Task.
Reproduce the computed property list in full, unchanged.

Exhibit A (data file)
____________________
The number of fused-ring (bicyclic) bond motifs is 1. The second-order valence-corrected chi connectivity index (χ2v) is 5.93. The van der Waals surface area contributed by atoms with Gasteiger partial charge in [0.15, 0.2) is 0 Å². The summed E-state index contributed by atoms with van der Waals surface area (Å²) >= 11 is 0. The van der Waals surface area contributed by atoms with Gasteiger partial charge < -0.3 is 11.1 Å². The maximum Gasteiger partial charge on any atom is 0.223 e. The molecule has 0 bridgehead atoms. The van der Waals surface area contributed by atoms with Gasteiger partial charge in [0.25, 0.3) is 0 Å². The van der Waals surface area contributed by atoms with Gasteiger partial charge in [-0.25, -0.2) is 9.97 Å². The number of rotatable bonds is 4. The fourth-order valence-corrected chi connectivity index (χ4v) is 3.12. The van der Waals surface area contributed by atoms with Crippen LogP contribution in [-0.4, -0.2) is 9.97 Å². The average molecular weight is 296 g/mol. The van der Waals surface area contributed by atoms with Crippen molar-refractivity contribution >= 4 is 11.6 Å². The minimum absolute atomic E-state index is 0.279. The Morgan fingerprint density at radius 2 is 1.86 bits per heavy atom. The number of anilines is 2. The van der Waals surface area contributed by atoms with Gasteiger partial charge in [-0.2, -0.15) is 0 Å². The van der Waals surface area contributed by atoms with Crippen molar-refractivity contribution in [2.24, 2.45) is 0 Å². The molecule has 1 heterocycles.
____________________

The number of fused-ring (bicyclic) bond motifs is 1. The second-order valence-corrected chi connectivity index (χ2v) is 5.93. The van der Waals surface area contributed by atoms with Gasteiger partial charge in [0.15, 0.2) is 0 Å². The summed E-state index contributed by atoms with van der Waals surface area (Å²) >= 11 is 0. The van der Waals surface area contributed by atoms with Gasteiger partial charge < -0.3 is 11.1 Å². The maximum Gasteiger partial charge on any atom is 0.223 e. The molecule has 0 bridgehead atoms. The van der Waals surface area contributed by atoms with Gasteiger partial charge in [0.25, 0.3) is 0 Å². The van der Waals surface area contributed by atoms with Gasteiger partial charge in [-0.25, -0.2) is 9.97 Å². The number of rotatable bonds is 4. The fourth-order valence-corrected chi connectivity index (χ4v) is 3.12. The van der Waals surface area contributed by atoms with Crippen LogP contribution in [-0.4, -0.2) is 9.97 Å². The average molecular weight is 296 g/mol. The van der Waals surface area contributed by atoms with Crippen molar-refractivity contribution >= 4 is 11.6 Å². The minimum absolute atomic E-state index is 0.279. The Morgan fingerprint density at radius 2 is 1.86 bits per heavy atom. The number of anilines is 2. The van der Waals surface area contributed by atoms with Gasteiger partial charge in [-0.2, -0.15) is 0 Å². The van der Waals surface area contributed by atoms with Crippen molar-refractivity contribution in [2.24, 2.45) is 0 Å². The molecule has 1 heterocycles.